Nepal issued a new official national map last week in a “unilateral” attempt to claim disputed territories along the country’s border with India and China. India’s government has rebuked the country’s actions, even though it too, claims the territory in its official map.
The land in question is a mountainous region of roughly 300 square kilometres along Nepal’s northwest border, encompassing the provinces of Lipulekh, Limpiyadhura, and Kalapani. The two countries have wrestled for the region since the early 1800’s when British India and Nepal agreed upon a treaty labeling the Kali River as their shared boundary. Since then, the two countries have had geographic disputes over the source of the river, resulting in a continued struggle for ownership over the area.
Contention between India and Nepal was reignited on May 8th, when India’s Minister of Defense Rajnath Singh announced a newly constructed segment of road running through the contested area, helping to connect the country’s state of Uttarakhand to the autonomous province of Tibet. Nepal’s Foreign Ministry quickly responded in a statement, calling on India to ‘‘refrain from carrying out any activity inside the territory of Nepal.” In the streets of Nepal, demonstrations soon began taking place to protest India’s transgression, pointing blame at Indian Prime Minister Narendra Modi and raising political tensions between the nations.
Consistent with their interpretations of the Kali’s whereabouts, India defended its creation of the new trade route. ‘‘Both sides are also in the process of scheduling Foreign Secretary level talks which will be held once the dates are finalized between the two sides after the two societies and governments have successfully dealt with the challenge of Covid-19 emergency,’’ the Indian Foreign Ministry said in a statement. ‘‘Such artificial enlargement of territorial claims will not be accepted by India.’’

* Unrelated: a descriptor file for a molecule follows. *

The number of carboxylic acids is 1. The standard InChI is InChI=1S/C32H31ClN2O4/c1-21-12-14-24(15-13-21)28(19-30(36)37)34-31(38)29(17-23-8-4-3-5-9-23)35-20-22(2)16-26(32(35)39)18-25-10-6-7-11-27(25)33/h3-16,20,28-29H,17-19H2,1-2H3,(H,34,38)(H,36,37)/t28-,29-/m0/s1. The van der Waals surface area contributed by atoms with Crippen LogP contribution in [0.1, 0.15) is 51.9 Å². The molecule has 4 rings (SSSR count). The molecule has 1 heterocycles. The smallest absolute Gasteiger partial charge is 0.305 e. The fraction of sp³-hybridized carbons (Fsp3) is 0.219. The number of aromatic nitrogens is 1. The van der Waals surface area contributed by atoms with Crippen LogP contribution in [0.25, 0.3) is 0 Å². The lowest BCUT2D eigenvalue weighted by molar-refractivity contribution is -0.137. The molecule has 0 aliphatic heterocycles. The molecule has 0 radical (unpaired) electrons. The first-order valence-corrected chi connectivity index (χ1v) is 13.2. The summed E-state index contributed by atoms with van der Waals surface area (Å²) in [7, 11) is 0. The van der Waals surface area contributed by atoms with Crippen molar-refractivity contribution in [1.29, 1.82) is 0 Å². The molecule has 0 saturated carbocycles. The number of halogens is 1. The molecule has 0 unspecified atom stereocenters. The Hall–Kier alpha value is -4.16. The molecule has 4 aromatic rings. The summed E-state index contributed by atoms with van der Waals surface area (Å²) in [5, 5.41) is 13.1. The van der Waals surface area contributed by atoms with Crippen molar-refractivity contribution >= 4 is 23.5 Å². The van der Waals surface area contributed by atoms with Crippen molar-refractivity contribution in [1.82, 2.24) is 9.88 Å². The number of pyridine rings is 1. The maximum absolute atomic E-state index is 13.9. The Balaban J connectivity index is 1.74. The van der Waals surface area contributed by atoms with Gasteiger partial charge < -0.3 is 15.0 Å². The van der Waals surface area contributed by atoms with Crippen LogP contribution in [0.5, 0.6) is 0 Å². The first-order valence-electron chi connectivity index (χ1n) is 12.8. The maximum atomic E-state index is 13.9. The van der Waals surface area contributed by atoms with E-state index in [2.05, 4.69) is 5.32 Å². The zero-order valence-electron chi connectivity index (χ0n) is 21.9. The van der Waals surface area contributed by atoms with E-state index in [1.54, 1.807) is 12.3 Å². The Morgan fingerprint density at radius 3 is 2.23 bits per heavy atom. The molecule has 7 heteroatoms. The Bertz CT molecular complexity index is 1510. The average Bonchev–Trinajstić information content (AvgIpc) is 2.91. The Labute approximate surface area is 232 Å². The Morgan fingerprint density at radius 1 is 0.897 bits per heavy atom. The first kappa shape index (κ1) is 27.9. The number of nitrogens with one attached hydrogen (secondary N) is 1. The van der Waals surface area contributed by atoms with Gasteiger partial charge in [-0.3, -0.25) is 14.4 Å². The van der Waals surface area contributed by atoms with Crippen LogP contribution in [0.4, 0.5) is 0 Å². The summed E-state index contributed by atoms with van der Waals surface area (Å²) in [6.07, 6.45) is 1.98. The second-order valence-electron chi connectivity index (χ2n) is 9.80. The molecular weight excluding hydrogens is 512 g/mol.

Nepal’s Prime Minister KP Sharma Oli responded definitively to the remarks: ‘‘We won’t let go the issue of Lipulekh, Limpiyadhura and Kalapani. This is our land and we will reclaim it. It is not a disputed land. It is our land. India created unnecessary controversy by claiming it as theirs. This government will make concrete efforts to reclaim the territories.’’ Nepal has since requested a meeting with India’s foreign ambassador over the matter, likely to take place following the current pandemic.
Until territorial disputes over the area were revived, India and Nepal have enjoyed friendly relations since the signing of peace treaties in the 1950’s. Alongside free trade agreements and promises to protect each other from foreign aggressors, both countries have adopted special provisions for their citizens; India has granted Nepalese citizens equal economic and educational opportunities as Indian residents, and Nepal has granted preferential treatment to Indian citizens and businesses as compared to other nationalities. The countries’ unique relationship has also created an open border, where citizens are free to move, trade, and work in either country without restrictions. Even so, controversy over the ownership of the Kalapani region has threatened the transparent relationship created by the two governments.
Maintaining peace with Nepal is in India’s chief interests at the time, considering existing tensions between the country and its northwestern neighbor, Pakistan, that have made the country vulnerable. The threat of terrorism in the region remains high, to which India has been forced to devote much of its military and diplomatic tools. Increasing conflicts through border discussions will only make the nation’s foreign affairs more complex, stretching their resources thin and putting its citizens further at risk.
China has also weighed in on the ensuing dilemma in the region. ‘‘We hope the two countries will resolve their differences properly through friendly consultations and refrain from taking any unilateral action that may complicate the situation,’’ a spokesperson for the country’s foreign affairs noted in a press conference.
As hot-tempered protests continue to go on in Nepal over the border, the foreign ministries from both countries should look to pursue a diplomatic solution to their problems, and avoid de-escalate any potential violence that might occur while the countries jockey for control. Moves like Nepal’s unveiling of its expanded national map are unhelpful toward this end, and compromise over the boundary should instead take place.